Where’s the growth? The Personal Income and Spending report that came out today along with January’s sharp downward revision should have markets concerned. Inflation for Q1 (via PCE deflator) implies an annual inflation rate of 1.0%, well below the Fed’s target of 2.0%. The only thing the Fed is holding their hat with is employment growth so the job report this Friday could rock markets if it fails to impress. If there is good news, it’s that the market only expects 210k jobs added in March versus the 242k that were added in Feb.
Dot Plot – every three months the Federal Reserve publishes a chart showing where officials think the Fed Funds Rate will be at various points in the future. It essentially is a guide to what each member thinks the Fed should do at each meeting with regard to the key interest rate. This is not an interest rate forecast, it’s a guessing game by each individual member of the Fed about what might transpire in a future meeting. Let me repeat, it’s not a collective forecast of interest rates and yet that’s exactly what the market uses the chart for. There is a small push to get rid of the dot plots. James Bullard, head of St. Louis Fed has considered dropping out altogether from the exercise. He believes, as do I, that the predictive exercise by the Fed is being taken as a promise to the markets. The Fed has maintained they are ‘winging it at every meeting’, so why trust some silly dots? After all, the average prediction from every single dot plot for the past several years has been 100 percent wrong.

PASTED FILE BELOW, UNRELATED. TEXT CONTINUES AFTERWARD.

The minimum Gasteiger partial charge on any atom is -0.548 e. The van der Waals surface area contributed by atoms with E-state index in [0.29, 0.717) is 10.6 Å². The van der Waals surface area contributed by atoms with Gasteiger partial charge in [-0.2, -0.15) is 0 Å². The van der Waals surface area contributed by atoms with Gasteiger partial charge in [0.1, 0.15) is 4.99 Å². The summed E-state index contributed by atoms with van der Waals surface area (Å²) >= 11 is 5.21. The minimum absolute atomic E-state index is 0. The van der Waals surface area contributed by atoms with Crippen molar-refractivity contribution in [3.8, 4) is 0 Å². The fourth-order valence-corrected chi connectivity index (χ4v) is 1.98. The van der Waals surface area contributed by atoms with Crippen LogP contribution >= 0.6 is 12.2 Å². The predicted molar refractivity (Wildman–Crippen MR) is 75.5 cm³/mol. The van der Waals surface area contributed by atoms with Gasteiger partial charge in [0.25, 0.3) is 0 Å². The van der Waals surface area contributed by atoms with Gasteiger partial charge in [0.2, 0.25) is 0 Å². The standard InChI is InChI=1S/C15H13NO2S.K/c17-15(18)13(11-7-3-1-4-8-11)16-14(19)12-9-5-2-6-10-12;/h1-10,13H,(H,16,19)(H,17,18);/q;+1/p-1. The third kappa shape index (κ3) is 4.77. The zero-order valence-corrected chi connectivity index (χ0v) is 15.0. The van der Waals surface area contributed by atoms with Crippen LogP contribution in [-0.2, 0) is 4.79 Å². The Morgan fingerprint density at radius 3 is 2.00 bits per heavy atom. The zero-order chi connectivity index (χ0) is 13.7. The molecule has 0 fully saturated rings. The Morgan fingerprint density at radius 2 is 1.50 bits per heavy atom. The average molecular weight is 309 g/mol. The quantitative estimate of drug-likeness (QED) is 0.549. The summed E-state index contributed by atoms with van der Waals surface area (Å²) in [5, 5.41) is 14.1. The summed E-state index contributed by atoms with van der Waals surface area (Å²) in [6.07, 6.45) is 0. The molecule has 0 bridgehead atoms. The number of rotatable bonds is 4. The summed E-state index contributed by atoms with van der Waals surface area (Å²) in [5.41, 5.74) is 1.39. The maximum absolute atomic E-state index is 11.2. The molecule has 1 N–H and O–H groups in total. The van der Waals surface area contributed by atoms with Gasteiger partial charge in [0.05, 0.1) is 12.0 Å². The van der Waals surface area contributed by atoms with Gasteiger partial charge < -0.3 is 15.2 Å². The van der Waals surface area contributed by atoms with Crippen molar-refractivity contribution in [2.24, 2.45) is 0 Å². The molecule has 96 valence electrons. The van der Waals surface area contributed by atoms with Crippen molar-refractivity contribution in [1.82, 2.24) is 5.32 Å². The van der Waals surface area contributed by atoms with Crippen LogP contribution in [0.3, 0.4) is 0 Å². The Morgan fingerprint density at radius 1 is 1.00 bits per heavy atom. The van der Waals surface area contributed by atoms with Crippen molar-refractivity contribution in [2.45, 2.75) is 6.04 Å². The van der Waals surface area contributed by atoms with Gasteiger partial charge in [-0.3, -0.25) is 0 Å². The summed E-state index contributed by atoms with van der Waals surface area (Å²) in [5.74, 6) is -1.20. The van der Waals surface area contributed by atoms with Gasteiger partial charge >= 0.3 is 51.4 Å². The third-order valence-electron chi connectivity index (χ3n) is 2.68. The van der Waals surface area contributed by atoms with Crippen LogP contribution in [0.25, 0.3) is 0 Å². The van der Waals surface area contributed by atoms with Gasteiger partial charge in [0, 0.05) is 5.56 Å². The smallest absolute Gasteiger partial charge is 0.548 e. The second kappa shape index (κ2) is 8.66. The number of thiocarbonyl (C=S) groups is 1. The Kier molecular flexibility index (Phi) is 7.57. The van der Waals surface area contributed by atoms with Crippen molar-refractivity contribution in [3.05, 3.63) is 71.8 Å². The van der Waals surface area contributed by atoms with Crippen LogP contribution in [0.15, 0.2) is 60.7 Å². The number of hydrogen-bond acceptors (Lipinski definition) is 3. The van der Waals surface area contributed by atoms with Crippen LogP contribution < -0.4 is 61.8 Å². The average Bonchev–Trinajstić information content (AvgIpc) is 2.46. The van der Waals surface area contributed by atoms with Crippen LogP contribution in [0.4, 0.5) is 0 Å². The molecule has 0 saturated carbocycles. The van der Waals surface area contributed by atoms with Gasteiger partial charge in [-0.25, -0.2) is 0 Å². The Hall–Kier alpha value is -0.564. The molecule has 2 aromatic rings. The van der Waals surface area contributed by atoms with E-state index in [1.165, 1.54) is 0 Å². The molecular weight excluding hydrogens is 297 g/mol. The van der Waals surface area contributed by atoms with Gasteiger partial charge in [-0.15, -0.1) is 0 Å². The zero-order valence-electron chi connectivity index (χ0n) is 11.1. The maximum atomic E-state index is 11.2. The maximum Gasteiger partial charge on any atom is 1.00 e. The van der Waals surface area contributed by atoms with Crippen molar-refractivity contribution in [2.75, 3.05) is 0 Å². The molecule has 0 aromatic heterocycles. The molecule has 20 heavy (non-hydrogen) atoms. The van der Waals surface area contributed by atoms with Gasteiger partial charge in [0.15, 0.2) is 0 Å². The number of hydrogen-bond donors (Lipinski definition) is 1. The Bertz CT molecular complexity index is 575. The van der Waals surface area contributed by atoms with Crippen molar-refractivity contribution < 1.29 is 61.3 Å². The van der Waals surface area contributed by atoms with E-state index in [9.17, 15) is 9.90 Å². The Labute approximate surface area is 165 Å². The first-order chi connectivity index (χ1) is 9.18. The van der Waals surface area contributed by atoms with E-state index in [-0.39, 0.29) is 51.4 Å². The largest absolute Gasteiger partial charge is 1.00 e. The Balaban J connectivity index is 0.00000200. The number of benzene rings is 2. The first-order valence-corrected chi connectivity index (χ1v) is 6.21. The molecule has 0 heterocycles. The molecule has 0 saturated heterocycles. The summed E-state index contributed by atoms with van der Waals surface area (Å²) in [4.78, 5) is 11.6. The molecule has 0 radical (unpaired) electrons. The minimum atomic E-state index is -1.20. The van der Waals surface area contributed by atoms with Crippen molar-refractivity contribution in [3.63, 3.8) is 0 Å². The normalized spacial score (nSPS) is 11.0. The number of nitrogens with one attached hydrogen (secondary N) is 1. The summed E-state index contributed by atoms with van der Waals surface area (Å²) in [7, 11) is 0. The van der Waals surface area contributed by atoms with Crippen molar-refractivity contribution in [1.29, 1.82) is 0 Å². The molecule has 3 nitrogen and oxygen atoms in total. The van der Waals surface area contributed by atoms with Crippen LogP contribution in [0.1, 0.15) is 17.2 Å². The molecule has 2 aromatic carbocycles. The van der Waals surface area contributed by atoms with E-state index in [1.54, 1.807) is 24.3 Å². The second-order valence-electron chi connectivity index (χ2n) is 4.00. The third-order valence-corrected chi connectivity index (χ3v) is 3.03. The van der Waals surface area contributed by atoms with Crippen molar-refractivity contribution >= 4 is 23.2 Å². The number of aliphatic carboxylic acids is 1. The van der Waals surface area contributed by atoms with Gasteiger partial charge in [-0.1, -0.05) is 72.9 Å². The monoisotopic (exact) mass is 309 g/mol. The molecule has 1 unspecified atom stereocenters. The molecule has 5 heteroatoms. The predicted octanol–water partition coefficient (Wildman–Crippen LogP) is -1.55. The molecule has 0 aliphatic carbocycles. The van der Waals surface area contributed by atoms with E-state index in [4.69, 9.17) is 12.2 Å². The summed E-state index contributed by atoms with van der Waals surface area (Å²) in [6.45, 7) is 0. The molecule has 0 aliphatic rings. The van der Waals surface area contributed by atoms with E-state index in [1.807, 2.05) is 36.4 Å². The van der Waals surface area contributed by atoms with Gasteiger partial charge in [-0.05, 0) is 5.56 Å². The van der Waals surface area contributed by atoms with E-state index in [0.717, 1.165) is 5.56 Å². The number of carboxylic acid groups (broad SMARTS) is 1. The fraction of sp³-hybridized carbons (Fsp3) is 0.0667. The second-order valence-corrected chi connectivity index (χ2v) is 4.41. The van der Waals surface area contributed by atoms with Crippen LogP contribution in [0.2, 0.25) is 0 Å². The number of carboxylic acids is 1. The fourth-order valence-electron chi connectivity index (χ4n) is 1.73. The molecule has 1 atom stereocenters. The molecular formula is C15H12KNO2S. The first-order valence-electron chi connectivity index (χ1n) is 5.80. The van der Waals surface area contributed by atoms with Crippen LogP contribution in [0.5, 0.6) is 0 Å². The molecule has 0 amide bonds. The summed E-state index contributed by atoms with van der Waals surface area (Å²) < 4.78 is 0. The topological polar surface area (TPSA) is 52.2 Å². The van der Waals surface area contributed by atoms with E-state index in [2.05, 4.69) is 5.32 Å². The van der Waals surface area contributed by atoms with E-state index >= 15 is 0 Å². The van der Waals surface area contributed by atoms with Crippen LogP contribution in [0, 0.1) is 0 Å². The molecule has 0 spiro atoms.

Permazero – in summary, the Fed is trying to keep interest rates low to help reduce unemployment and bring inflation up to 2% per year. Now we stand at 7+ years of rates at or near 0%, falling yields around the world with many below zero. The Fed wants to bring rates up to a normal level. So what is a normal level of rates after what’s transpired over the last 7 years? Mr. Bullard indicated that the Fed could leave rates near zero and that the market will determine the real level of rates and inflation expectations (the true components of interest rates). So why not leave rates at zero indefinitely?
Today the 10yr is at 1.87%, almost exactly where they were 1yr ago. The next FOMC meeting is April 27th with only at 6% probability of a Fed hike versus 50% as of Dec 31st last year. The market has priced in a 36% chance for a hike in June and only 72% by year end. If you recall the Fed had originally assumed four rate hikes this year and the last dot plot implies only two. Given that the Fed is reluctant to change their plots too much (in an effort not to lose credibility), I wonder if the latest plot truly represents their expectation…. Also, if you’ve decided to ‘wing it’, doesn’t that mean you have no idea what is going to happen? I smell upcoming volatility with a better chance that rates drop than they rise.